Steven Yeun’s performance has been riveting—believable, sympathetic and multifaceted. The character was already a favorite among comic fans, but Yeun deserves much of the credit for making the televised Glenn just as popular. It will be fascinating to see where his journey will lead. Whereas Rick’s emotional damage seems to be making him a weaker man, Glenn’s has made him stronger. If Rick grows unable to function as the group’s leader (or even dies), we could see Glenn poised to replace him. I, for one, would welcome such a development.
Then there’s the Governor, who in this episode, having lost his eye, his zombified daughter and now the loyalty of those living in his faux paradise, appears ready to break. Like Rick back at the prison, Blake has become so unhinged, so detached, that he’s no longer capable of making the rational decisions needed for his people to survive. In supplanting his authority by proving herself better-equipped than he to comfort them, Andrea may have put herself in grave danger.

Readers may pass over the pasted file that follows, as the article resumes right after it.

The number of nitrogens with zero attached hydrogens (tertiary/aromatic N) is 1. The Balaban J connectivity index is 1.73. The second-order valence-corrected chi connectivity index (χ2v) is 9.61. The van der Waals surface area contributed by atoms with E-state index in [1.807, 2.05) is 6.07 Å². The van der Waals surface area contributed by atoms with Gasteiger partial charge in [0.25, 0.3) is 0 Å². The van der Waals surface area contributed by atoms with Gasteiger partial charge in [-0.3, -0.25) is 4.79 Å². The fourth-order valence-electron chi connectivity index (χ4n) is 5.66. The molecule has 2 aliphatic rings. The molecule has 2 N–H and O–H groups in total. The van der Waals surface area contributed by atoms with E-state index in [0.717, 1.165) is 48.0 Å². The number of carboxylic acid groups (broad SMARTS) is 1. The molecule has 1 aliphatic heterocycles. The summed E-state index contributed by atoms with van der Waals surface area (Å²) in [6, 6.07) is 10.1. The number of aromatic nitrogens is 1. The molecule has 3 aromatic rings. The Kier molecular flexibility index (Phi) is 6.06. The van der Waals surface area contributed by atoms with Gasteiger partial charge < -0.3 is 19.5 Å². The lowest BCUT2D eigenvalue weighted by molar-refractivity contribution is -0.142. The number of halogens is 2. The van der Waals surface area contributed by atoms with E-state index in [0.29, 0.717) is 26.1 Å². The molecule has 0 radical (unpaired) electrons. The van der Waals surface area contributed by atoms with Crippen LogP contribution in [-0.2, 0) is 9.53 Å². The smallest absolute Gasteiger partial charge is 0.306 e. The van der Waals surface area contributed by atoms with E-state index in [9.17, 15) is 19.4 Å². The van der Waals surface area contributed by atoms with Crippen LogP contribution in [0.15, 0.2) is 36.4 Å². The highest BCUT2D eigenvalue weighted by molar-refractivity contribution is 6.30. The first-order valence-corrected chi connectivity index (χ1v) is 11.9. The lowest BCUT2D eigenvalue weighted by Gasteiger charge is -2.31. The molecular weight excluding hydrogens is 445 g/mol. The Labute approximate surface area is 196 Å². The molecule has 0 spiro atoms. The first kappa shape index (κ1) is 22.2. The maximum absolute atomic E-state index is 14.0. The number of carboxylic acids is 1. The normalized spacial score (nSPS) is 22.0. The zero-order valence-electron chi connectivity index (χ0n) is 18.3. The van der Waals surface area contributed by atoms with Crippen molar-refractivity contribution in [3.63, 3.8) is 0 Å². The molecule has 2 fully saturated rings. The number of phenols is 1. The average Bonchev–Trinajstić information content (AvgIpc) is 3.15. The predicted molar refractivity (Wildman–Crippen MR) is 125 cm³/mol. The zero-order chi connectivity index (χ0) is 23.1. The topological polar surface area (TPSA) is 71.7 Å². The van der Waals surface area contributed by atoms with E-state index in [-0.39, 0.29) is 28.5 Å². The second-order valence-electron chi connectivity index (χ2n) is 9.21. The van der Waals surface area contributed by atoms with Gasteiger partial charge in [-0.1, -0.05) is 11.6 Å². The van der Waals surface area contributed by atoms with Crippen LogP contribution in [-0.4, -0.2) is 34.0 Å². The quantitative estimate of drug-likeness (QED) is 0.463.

The parallel between Rick and the Governor is clear, each spiritually damaged by the loss of a wife and the heavy burden of leadership. Despite what the audience knows about the Governor—that he kept his undead daughter hidden in a closet, maintained fish tanks filled with Walker heads for his macabre amusement, murdered others to steal their supplies, subjected people to the horrific zombie arena and repeatedly lied—we somehow still feel sorry for the man.
It’s a testament to actor David Morrissey, a brilliant addition to the series, who has expertly treaded the difficult line between cultish tyrant and sympathetic villain. But that sympathy may soon fade, as Blake has now crossed over into full-on psychosis. The series has never had a more compelling villain, and although it’s likely that he’ll be dead by the season finale, the build-up to that eventual demise promises to be a thrilling one.